'Cut petrol tax' callCar organisations demand oil tax system

08 September 2005

Two motoring organisations are calling on Gordon Brown to tackle rising oil prices by radically changing the way the government collects tax on petrol.

Both the RAC Foundation and the Association of British Drivers (ABD) want the Chancellor to introduce a sliding tax system which collects less duty as oil prices rise and more when they fall.

They say this will stabilise the cost of motor fuel and benefit millions of motorists currently facing a hit as the price of crude reaches levels not seen since the late 1970s.

Last year's average price at the pumps was 80.9p a litre but the RAC Foundation says that more than 59.3p of that went to the government in duty and tax.

However, it maintains a differential fuel duty system would at least offer a partial cushion to road users from the price instability in world markets.

Edmund King, executive director of the RAC Foundation, said:'In light of the record world oil prices and instability in the markets the Chancellor should help to stabilise fuel prices by introducing a variable tax. Current hikes are fuelling inflation and hitting those low-income and rural car-dependent motorists hardest.'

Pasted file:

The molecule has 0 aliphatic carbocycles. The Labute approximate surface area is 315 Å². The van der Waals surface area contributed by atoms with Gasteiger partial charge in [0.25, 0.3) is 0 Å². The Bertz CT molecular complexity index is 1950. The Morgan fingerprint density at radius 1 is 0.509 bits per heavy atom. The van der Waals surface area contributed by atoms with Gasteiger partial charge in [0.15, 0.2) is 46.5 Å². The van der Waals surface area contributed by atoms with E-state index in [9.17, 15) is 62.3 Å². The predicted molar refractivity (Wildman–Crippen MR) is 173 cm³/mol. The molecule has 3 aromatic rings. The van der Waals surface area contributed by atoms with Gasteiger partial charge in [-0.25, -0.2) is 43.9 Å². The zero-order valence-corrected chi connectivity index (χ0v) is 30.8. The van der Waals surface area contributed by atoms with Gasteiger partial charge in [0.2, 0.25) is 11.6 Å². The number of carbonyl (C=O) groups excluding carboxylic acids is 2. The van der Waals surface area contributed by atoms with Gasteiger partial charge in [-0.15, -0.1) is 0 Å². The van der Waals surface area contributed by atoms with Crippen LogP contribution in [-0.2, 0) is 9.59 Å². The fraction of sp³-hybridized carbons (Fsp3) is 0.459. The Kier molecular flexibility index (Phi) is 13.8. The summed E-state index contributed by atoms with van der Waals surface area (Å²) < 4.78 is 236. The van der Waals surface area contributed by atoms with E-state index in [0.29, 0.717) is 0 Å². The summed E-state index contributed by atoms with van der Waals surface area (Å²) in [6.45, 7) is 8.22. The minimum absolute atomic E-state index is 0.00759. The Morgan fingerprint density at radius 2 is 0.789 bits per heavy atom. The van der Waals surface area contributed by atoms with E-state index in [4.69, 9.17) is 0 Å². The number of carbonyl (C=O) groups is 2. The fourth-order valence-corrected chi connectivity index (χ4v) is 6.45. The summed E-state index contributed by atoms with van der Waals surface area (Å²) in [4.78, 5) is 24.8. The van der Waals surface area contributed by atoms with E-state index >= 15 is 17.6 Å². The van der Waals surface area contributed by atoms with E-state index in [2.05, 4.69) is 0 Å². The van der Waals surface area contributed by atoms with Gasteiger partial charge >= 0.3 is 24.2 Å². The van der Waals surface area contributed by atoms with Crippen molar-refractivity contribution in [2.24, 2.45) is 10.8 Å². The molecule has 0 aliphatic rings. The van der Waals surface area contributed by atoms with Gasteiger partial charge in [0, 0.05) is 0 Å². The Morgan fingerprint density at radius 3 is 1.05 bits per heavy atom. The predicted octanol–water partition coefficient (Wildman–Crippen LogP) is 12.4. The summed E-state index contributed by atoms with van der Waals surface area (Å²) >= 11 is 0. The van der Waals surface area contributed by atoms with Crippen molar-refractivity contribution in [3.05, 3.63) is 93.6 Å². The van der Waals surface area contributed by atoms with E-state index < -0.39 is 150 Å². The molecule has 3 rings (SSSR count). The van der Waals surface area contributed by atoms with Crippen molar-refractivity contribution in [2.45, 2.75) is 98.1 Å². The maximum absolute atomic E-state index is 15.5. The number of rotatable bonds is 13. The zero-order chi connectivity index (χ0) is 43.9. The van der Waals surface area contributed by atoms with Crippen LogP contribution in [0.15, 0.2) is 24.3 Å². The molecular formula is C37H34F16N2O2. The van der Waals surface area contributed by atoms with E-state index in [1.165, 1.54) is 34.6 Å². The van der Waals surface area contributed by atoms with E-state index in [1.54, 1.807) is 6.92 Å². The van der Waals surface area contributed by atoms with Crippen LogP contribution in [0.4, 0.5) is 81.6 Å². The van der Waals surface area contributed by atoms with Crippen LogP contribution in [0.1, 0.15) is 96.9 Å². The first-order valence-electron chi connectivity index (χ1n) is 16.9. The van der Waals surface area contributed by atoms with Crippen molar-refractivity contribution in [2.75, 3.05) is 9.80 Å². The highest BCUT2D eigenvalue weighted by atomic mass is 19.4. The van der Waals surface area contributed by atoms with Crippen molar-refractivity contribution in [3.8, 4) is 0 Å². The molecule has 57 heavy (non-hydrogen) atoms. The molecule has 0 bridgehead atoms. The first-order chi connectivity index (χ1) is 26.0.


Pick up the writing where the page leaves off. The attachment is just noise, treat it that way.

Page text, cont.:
'The Chancellor could and should introduce a mechanism whereby fuel duty is reduced if world prices hit a certain level and increased if they fall below another level.'

The ABD says a new sliding-scale fuel tax system would stabilise the cost of motor fuel at around 70 - 75p a litre.

'Plans for road charging as an alternative to fuel duty are an expensive, long term fantasy. Action is needed now to stabilise fuel prices.'